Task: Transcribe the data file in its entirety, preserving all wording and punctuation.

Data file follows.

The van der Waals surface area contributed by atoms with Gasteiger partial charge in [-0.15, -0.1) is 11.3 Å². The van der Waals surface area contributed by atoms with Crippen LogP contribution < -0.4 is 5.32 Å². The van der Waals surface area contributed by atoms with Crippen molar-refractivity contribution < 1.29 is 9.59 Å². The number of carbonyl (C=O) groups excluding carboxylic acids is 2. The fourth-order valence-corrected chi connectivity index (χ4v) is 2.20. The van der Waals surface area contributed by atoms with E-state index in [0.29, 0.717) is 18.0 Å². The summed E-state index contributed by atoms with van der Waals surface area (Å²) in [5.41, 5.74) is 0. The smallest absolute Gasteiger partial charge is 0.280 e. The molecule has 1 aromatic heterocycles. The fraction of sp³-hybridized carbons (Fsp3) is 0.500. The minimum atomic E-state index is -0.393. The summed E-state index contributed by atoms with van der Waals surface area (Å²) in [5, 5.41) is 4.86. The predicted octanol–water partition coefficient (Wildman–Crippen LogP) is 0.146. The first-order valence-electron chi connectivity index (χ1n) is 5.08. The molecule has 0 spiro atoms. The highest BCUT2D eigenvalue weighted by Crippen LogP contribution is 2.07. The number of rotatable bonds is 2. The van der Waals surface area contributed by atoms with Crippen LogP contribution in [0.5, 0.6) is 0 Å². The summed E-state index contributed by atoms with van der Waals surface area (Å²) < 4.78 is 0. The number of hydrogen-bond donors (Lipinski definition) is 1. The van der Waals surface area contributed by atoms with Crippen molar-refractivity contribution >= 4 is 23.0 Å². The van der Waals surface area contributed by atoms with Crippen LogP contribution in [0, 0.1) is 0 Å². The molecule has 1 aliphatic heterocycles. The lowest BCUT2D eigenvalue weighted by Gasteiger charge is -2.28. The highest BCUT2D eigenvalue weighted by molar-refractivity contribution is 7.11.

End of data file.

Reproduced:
The van der Waals surface area contributed by atoms with Gasteiger partial charge in [-0.15, -0.1) is 11.3 Å². The van der Waals surface area contributed by atoms with Crippen LogP contribution < -0.4 is 5.32 Å². The van der Waals surface area contributed by atoms with Crippen molar-refractivity contribution < 1.29 is 9.59 Å². The number of carbonyl (C=O) groups excluding carboxylic acids is 2. The fourth-order valence-corrected chi connectivity index (χ4v) is 2.20. The van der Waals surface area contributed by atoms with E-state index in [0.29, 0.717) is 18.0 Å². The summed E-state index contributed by atoms with van der Waals surface area (Å²) in [5.41, 5.74) is 0. The smallest absolute Gasteiger partial charge is 0.280 e. The molecule has 1 aromatic heterocycles. The fraction of sp³-hybridized carbons (Fsp3) is 0.500. The minimum atomic E-state index is -0.393. The summed E-state index contributed by atoms with van der Waals surface area (Å²) in [5, 5.41) is 4.86. The predicted octanol–water partition coefficient (Wildman–Crippen LogP) is 0.146. The first-order valence-electron chi connectivity index (χ1n) is 5.08. The molecule has 0 spiro atoms. The highest BCUT2D eigenvalue weighted by Crippen LogP contribution is 2.07. The number of rotatable bonds is 2. The van der Waals surface area contributed by atoms with Crippen LogP contribution in [0.5, 0.6) is 0 Å². The summed E-state index contributed by atoms with van der Waals surface area (Å²) < 4.78 is 0. The number of hydrogen-bond donors (Lipinski definition) is 1. The van der Waals surface area contributed by atoms with Crippen molar-refractivity contribution >= 4 is 23.0 Å². The van der Waals surface area contributed by atoms with Crippen LogP contribution in [0, 0.1) is 0 Å². The molecule has 1 aliphatic heterocycles. The lowest BCUT2D eigenvalue weighted by Gasteiger charge is -2.28. The highest BCUT2D eigenvalue weighted by molar-refractivity contribution is 7.11.